Larry Ellison, CEO of Oracle Corp., got on board the Linux bandwagon early. So, the Oracle folks should have worked...
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out any kinks involved in deploying its database on Linux. Have they?
Let's find out. This tip is all about installing Oracle Database 10g Release 2 (10.2.0.1.0) Enterprise/Standard Edition for Linux x86 on a server running Red Hat Enterprise Linux 4.0 (RHEL4).
|Ken Milberg, Site expert|
Before you download, understand that Oracle 10g requires 650 MB, so find a file system with enough space. The download will also be in a zipped format. So, keep in mind that you will need to extract the files, and they will be large ones.
Make sure you disable SELinux (Security-enhanced Linux), or you may have problems with the GUI installer; that is, unless you are prepared for an installation with SELinux.
First step: Get the free download.
Right off the bat, you'll see that there are a number of minimum requirements for an Oracle 10g installation. I mentioned a couple already, but you should have at least 1GB of RAM, and 400 MB of space in your /tmp directory. For the software itself, you may need up to 3.5 GB of space, depending upon your installation type. For RHEL4, you must be running this kernel or higher 2.6.9-5.0.5.EL
You will also need to make sure that the following packages are installed:
[oracle@redken root]$ rpm -q gcc-3.2.3-34
I needed to install this and some others as well:
package gcc-3.2.3-34 is not installed
The first thing that you will need to do, is make sure that your X is working.
If it is not working, then you will need to export your display and get it working, as the Oracle installer will only work with an X session.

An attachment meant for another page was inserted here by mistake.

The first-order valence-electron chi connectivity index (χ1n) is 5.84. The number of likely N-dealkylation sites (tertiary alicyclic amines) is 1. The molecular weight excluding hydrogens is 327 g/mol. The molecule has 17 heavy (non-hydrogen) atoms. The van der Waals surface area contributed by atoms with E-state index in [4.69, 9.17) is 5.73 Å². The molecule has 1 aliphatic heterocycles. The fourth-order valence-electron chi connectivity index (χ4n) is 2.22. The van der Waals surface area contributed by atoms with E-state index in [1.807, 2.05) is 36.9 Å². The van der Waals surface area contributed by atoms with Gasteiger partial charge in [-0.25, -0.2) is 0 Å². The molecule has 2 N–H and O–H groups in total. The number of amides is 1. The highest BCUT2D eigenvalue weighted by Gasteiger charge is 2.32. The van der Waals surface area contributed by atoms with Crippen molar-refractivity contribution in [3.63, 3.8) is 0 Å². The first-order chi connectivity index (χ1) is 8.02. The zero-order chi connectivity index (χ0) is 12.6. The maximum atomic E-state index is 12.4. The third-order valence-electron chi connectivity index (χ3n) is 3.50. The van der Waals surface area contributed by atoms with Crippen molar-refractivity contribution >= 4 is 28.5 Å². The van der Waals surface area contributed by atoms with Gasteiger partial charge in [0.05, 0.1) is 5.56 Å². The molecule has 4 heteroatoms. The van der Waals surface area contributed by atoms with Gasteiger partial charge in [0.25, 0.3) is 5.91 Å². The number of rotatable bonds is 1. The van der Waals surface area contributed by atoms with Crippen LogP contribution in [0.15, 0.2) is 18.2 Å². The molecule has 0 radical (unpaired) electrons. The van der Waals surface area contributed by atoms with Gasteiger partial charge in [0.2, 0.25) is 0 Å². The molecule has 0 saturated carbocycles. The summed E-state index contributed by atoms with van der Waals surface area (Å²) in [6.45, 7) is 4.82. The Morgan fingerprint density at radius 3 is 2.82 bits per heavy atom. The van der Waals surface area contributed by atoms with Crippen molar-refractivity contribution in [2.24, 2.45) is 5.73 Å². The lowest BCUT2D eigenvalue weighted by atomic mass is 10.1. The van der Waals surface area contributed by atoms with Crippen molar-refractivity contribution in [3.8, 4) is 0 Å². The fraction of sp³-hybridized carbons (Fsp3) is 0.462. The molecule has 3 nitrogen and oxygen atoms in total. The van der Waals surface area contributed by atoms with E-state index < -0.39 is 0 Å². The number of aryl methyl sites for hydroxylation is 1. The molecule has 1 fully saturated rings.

From a Linux perspective there are some basic things that you'll need to set-up:
- Create 2 groups, oinstall & dba.
- Create 2 users, oracle and nobody (you may already have this user).
You will need to make the oinstall the primary group for oracle, and the dba the secondary group.
There are also some kernel parameters you will need to set. They should be set to at least the following numbers.
|shmmax||half the size of your RAM|
For example, to view the fs.file-max parameter, try this:
[root@redken Desktop]# /sbin/sysctl -a | grep file-max
fs.file-max = 24411
To change the parameter, you will need to vi /etc/sysctl.conf to make the change to increase the default parameters. For fs.file-max, you'll need this line:
fs.file-max = 65536
You can do this manually, but when you put the values in the sysctl file, they will stay there after a reboot.
When your kernel parameters are done, you will then have to make sure your shell limits are set-up appropriately. They should have the following values:
At this point, you will need to make sure your permissions are set-up accordingly. For example, if your filesystem is /u01/oracle, then follow these procedures.
# mkdir -p /u01/oracle
# chown -R oracle:oinstall /u01/oracle
# chmod -R 775 /u01/oracle
Make sure your umask is also set at 022.
When this is done, and your X Is working, you are finally ready. Either change your directory to where the install exists or mount your CD.
Starting Oracle Universal Installer...
Checking installer requirements...
Checking operating system version: must be redhat-3, SuSE-9, redhat-4, UnitedLinux-1.0, asianux-1 or asianux-2
All installer requirements met.
Preparing to launch Oracle Universal Installer from /tmp/OraInstall2005-12-05_09-36-22AM. Please wait ...
At this point the GUI will start and will do the work.
The basic install is selected by default. There are a series of checks to ensure that the groups and directories are set-up appropriately. It will also prompt you to create a starter database. You will also need to let Oracle know where you want to place your Oracle home.
Make sure that the operating system group for user oracle is oinstall, not DBA. When all the checks succeed, you can then click on install, and it will start. Depending on the speed of your system, this can take anywhere from 15 minutes to an hour or longer. It took me 30 minutes.
When the install is completed, just click exit, and if you chose to create a test database, you should be all set.
The installation is relatively easy, if you don't have any problems with X or with any of the prerequisites. Configuration and administration of your RHEL4 and your Oracle environment is another story, and we'll have some more tips down the road on how to optimize your Oracle/Linux environment.